One of the things about changing the note pattern speed is that it can drastically increase the difficulty outside the actual difficulty levels. You can toggle the values of speed between 0.5 to 5.0, in increments of 0.5. You can modify the pattern speed before and during a song being played.

There are two main game modes to choose from: Stage Mode and World Tour. As you can expect, Stage Mode has you picking your songs by difficulty/complexity under normal win conditions (you have to reach the percentage needed to pass a song), and World Tour has different win conditions for each song.

As you beat songs in the various TRAX levels, you’ll unlock the corresponding level song in Free Style. As you can expect, Free Style is where you can focus on single songs and how to perfect them, instead of playing entire sets like in the Stage Mode or World tour.

In World Tour, you’ll have to reach certain criteria for each specific track, instead of simply clearing a certain percentage to win. These criteria range from things like achieving certain numbers of combos to clearing the stage with less than a handful of missed notes. It gets interesting very quickly.

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With each cleared song, you’ll be ranked depending on your performance. These ranks start with F (as in fail), all the way to S++, which essentially requires you completely perfecting the song and all of its notes. This breakdown also gives you a total of how many missed notes, highest combo, and more.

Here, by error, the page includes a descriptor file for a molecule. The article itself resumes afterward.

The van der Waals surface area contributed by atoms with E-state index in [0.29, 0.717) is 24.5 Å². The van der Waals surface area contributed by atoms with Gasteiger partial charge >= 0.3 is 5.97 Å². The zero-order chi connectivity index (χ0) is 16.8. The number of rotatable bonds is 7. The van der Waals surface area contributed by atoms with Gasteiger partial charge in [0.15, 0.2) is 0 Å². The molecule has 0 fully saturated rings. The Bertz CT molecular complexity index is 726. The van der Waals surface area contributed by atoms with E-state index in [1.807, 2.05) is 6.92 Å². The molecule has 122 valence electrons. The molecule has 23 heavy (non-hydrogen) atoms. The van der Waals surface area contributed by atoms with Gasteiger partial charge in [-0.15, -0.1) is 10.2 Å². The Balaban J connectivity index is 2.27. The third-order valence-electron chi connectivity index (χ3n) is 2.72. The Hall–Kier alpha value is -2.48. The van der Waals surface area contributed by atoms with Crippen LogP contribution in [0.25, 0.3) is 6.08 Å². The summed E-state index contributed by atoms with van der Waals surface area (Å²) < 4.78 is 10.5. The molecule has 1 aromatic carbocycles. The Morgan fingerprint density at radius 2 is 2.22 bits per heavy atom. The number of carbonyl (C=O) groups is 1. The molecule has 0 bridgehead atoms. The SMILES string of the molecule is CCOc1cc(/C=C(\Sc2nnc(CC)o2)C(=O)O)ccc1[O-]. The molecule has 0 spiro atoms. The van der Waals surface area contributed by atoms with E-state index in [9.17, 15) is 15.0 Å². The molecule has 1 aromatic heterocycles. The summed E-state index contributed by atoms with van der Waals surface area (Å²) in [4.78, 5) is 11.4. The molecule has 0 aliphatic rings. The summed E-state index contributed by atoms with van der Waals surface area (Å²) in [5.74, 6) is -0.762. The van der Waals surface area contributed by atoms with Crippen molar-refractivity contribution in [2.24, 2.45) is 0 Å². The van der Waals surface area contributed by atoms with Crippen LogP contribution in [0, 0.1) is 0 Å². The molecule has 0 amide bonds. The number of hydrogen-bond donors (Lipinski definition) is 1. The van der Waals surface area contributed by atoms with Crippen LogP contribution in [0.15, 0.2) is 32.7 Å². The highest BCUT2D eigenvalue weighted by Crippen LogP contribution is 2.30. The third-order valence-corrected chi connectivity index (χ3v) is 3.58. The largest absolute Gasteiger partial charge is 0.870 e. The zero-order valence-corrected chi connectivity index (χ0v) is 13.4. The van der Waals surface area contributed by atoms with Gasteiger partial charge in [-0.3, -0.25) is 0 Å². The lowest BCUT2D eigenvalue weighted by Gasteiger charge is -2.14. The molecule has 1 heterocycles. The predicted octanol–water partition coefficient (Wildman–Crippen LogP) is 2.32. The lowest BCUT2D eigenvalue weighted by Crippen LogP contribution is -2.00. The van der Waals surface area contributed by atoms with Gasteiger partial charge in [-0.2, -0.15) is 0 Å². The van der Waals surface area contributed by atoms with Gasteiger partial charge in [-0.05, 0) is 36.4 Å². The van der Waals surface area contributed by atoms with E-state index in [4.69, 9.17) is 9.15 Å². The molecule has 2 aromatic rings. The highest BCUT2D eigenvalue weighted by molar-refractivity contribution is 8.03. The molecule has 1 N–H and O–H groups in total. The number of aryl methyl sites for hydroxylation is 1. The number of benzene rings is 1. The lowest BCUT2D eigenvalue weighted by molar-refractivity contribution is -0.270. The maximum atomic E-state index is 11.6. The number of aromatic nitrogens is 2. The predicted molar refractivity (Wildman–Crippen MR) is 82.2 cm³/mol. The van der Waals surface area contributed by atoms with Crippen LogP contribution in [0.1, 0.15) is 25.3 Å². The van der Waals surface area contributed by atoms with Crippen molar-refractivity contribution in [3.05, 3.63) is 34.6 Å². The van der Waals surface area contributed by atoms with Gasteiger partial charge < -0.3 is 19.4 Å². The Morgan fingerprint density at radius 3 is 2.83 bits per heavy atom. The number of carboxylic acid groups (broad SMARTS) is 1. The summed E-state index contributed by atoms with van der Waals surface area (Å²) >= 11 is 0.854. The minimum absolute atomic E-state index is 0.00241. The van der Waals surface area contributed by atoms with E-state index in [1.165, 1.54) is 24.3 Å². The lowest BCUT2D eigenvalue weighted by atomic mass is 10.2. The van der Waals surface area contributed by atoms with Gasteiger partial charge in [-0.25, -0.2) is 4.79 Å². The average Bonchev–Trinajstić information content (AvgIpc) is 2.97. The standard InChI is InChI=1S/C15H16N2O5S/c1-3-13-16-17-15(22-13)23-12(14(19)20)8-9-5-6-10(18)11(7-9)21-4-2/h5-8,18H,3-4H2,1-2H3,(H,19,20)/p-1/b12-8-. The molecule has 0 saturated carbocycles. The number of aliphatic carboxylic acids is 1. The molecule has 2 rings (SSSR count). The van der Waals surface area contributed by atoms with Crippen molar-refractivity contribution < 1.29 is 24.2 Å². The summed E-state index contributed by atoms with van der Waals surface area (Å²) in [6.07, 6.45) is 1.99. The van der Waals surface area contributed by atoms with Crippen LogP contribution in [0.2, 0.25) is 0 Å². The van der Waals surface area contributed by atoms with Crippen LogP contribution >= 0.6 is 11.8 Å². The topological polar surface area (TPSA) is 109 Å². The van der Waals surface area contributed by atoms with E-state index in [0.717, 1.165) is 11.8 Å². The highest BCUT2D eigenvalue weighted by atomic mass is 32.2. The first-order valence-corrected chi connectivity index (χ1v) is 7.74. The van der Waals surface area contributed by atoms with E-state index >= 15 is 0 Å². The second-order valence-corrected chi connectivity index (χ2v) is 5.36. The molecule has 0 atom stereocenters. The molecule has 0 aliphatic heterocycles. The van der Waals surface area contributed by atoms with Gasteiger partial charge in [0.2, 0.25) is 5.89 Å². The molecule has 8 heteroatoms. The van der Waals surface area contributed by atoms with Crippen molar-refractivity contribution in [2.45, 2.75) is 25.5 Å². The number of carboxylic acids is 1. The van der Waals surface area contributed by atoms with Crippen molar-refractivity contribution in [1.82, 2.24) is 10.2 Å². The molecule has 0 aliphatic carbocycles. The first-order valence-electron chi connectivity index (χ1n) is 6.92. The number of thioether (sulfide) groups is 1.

As you progress through the various levels of difficulty, you’ll see the songs get more and more complicated with note placement, variety of notes, and of course – the speed. At some points it gets a bit overwhelming to hold down multiple notes while still tapping off alternating notes.

One thing to consider when going through the vast assortment of musical genres – and there are lots – is that notes and tempo will change appropriately to match the song itself. Cutesy, bubbly K-pop tracks are wildly different from breakneck, relentless salsa techno mixes.